Classical Reissue Reviews
Menuhin and Gendron = BRAHMS: Double Concerto in A Minor, Op. 102; BEETHOVEN: Triple Concerto in C Major, Op. 56 – Yehudi Menuhin, violin/Maurice Gendron, cello/Hephzibah Menuhin, piano/London Symphony Orchestra/Istvan Kertesz – BBC Legends
Published on March 12, 2009
BBC Legends BBCL 4252-2, 68:30 [Distrib. By Koch] ****:
A rare treat, even for the most scrupulous collectors of historical performances: the Beethoven Triple Concerto and Brahms Double Concerto with three esteemed principals and conductor, none of whom commercially inscribed the Beethoven concerto. Violinist Yehudi Menuhin (1916-1999) hardly requires another introduction; his violin tone for this 10 June 1964 concert from the Bath Festival, Colston Hall, Bristol proves deliciously, poignantly serviceable; and his colloquys with fellows Maurice Gendron (1920-1990) and sister Hephzibah Menuhin (1920-1981) move fluently and affectionately at every turn. The addition of Hungarian conductor Istvan Kertesz (1929-1973), a favorite with the London Symphony players, makes for adventurous, wholly energetic phrases rife with illuminated energy.
We might recall that the Menuhin Trio (with Gendron) lasted for twenty-five years, so their innate sense of tempo and phrase has a plastic, athletic security of breath and release. The “baroque” formality of the Beethoven Triple Concerto–the cello leading every group of concertino entries–is offset by the spectacular bravura of the players’ individual prowess, supported by several blazing tuttis from Kertesz. For an immediate projection of intimate quietude, the chamber music ambiance of the Largo will long remain special to those happy collectors of this performance, whose sound from the Bristol Hall repays our audiophile sensibilities time and again. A lovely series of scales and trills lead to Gendron’s blissful statement of the Polonaise theme of the last movement; and with the two Menuhins in quick succession, we know we are in for a jolly good romp. The LSO play their often huge orchestral tissue with a decidedly warm panache, the strings and horns biting into the chords with resonant aplomb. The pomposo flair from the strings and bassoon under the sequential statements by the three soloists of the secondary, developmental theme communicates a piquant, deft charm worth the entire price of admission. Quite a subtle, flexible bow from Gendron, as his pupils–like members of the Emerson String Quartet will attest–along with Gendron’s lightning temper. The pages of the coda has the players moving in a steady flash of diaphanous runs and buzzing harmonies, a thoroughly grand and happy collaboration amongst peerless equals.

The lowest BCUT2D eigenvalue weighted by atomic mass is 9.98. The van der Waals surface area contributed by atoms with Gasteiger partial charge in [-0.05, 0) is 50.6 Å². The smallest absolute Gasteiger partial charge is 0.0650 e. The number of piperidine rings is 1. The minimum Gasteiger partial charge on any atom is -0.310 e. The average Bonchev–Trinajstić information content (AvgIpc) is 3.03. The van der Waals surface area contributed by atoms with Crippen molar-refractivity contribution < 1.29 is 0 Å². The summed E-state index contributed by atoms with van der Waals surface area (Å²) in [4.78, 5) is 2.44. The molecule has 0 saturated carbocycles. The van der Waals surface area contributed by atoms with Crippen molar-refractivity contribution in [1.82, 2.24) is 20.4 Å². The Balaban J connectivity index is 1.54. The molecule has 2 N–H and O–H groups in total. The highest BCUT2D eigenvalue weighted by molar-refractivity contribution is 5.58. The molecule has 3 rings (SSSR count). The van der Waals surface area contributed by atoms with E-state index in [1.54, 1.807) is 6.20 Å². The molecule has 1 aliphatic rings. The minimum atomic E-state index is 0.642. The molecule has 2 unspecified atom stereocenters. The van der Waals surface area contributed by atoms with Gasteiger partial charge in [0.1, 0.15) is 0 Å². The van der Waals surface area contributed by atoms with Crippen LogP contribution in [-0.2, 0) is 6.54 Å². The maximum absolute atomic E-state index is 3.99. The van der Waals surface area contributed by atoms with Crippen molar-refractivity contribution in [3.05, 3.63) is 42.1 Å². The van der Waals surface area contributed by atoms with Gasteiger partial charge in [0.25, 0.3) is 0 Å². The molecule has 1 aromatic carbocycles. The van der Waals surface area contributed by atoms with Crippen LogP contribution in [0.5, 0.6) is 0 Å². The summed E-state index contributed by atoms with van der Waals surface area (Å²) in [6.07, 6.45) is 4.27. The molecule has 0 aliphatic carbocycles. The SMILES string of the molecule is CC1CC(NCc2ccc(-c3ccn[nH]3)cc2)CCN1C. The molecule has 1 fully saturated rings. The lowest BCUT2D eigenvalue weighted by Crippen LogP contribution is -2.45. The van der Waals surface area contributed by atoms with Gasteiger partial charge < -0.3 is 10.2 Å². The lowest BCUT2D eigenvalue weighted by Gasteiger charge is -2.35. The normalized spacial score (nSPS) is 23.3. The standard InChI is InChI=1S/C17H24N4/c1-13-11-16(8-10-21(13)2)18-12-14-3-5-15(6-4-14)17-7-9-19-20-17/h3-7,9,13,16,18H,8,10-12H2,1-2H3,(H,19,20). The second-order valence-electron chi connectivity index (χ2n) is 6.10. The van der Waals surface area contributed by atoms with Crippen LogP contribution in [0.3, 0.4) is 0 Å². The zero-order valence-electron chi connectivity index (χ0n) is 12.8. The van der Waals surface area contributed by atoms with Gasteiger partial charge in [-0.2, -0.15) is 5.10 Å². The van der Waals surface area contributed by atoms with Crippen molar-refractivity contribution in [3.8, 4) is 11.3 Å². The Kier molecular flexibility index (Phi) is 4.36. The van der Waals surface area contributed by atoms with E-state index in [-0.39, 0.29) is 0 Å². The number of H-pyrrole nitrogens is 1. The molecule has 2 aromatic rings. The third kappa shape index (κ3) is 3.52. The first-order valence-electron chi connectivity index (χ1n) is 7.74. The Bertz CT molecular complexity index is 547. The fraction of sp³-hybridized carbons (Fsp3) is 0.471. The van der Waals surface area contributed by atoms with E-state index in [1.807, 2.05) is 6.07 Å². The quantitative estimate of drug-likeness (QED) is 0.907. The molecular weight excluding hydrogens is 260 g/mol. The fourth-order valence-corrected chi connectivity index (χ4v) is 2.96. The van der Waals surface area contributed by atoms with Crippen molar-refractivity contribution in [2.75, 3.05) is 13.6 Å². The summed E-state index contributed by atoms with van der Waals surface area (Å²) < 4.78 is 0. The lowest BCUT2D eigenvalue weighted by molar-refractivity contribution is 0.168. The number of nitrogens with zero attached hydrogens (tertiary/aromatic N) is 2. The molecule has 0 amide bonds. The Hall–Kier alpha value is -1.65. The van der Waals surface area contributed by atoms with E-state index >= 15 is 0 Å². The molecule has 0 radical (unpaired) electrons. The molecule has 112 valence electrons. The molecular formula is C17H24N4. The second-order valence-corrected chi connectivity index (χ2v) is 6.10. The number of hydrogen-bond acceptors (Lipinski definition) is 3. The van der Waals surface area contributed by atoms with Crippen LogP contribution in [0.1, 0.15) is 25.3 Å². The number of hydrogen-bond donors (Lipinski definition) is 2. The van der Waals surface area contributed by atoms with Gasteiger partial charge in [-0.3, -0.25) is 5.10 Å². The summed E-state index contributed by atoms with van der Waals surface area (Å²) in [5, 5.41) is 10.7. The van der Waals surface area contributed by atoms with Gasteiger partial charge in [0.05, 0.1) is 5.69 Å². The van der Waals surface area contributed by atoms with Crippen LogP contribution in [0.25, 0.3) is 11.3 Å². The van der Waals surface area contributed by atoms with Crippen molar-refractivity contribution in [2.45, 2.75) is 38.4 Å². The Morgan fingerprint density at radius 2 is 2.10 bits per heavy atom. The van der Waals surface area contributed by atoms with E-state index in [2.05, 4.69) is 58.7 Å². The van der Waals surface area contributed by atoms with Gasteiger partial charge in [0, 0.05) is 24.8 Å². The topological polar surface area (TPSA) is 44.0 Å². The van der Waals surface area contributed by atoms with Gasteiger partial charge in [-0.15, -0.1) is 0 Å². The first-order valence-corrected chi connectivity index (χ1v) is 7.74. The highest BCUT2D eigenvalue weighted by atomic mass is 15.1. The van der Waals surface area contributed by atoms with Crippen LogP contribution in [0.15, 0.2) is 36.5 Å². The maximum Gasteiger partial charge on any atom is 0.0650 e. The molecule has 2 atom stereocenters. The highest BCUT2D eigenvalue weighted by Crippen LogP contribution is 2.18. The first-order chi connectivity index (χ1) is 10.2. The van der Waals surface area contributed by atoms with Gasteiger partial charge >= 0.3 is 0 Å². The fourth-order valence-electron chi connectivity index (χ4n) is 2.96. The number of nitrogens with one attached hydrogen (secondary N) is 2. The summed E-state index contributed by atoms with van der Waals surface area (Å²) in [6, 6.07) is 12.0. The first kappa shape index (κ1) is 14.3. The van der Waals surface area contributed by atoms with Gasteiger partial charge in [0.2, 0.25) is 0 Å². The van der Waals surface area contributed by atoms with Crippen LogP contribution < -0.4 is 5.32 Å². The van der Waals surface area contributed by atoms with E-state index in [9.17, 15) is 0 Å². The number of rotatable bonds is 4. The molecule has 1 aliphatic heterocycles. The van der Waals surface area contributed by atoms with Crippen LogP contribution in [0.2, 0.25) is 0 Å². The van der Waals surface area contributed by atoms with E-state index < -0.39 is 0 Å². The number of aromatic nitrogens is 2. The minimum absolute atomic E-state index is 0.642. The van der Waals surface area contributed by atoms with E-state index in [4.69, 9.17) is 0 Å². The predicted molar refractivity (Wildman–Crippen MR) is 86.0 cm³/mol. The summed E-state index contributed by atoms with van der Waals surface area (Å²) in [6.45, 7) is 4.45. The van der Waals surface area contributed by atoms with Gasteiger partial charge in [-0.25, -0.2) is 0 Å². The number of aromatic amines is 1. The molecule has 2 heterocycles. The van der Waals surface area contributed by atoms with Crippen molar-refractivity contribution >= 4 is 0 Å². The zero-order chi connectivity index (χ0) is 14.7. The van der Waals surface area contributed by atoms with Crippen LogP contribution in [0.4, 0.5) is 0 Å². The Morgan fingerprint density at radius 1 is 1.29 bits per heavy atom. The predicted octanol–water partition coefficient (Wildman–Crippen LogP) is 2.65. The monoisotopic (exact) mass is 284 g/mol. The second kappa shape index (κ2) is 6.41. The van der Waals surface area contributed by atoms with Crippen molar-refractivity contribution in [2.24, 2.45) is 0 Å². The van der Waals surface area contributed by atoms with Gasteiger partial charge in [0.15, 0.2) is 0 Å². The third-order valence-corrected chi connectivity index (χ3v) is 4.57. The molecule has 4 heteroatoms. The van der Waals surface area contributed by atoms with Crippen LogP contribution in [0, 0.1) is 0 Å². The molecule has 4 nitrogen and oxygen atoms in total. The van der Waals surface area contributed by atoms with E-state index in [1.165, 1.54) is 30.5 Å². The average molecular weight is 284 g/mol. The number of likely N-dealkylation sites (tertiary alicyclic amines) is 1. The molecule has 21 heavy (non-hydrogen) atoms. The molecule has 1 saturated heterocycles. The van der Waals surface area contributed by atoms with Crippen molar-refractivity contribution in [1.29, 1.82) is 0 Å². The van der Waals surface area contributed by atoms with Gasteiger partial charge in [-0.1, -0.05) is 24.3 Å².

The Brahms emanates a security of style and plastic sense of ensemble totally integral to the composer’s original intention to conceive a sinfonia-concertante as a reconciliation between him and the violinist Joachim. Big-toned, vibrant cadenzas alternate with virile dialogues from the principals, with Kertesz adding a sanguine, even convulsive, dimension in the orchestral utterances. The occasional, galant figure or staid march that insinuates itself into the mix alludes to the Viotti A Minor Violin Concerto. When an unkempt passage erupts out of this passionate froth, we feel the improvisational impulse at work, the searching quality on Brahms which long marked the Menuhin approach to this darkly introspective composer. The last pages of the opening Allegro movement combine as much passionate turmoil as they do sunny athleticism, always touched by the sense that Lot’s Wife ought not to be looking backwards to a more attractive past. The Andante maintains the elegiac tone in plaintive duet, the yearning after consolation, that likewise characterizes the E Minor Symphony. Kertesz lets the lower winds intrude upon the meditation, their valedictory coloring often complementing Gendron’s throaty, vocalized laments. The spirited Hungarian rondo has Gendron digging deep with his bow, matching the grueling intensity Menuhin’s idiosyncratic violin tone bestows on every bar. In three thematic groups, the movement meanders somewhat from its rustic flavor to a kind of euphoric wistfulness, only to rebound with dire punctuations from the Tragic Overture and back to the gypsy ritornello. The last pages invoke a combination of serenade and concertante swan-song whose huge, tympanic roll leads directly to an outburst of unbridled appreciation from the Bristol audience.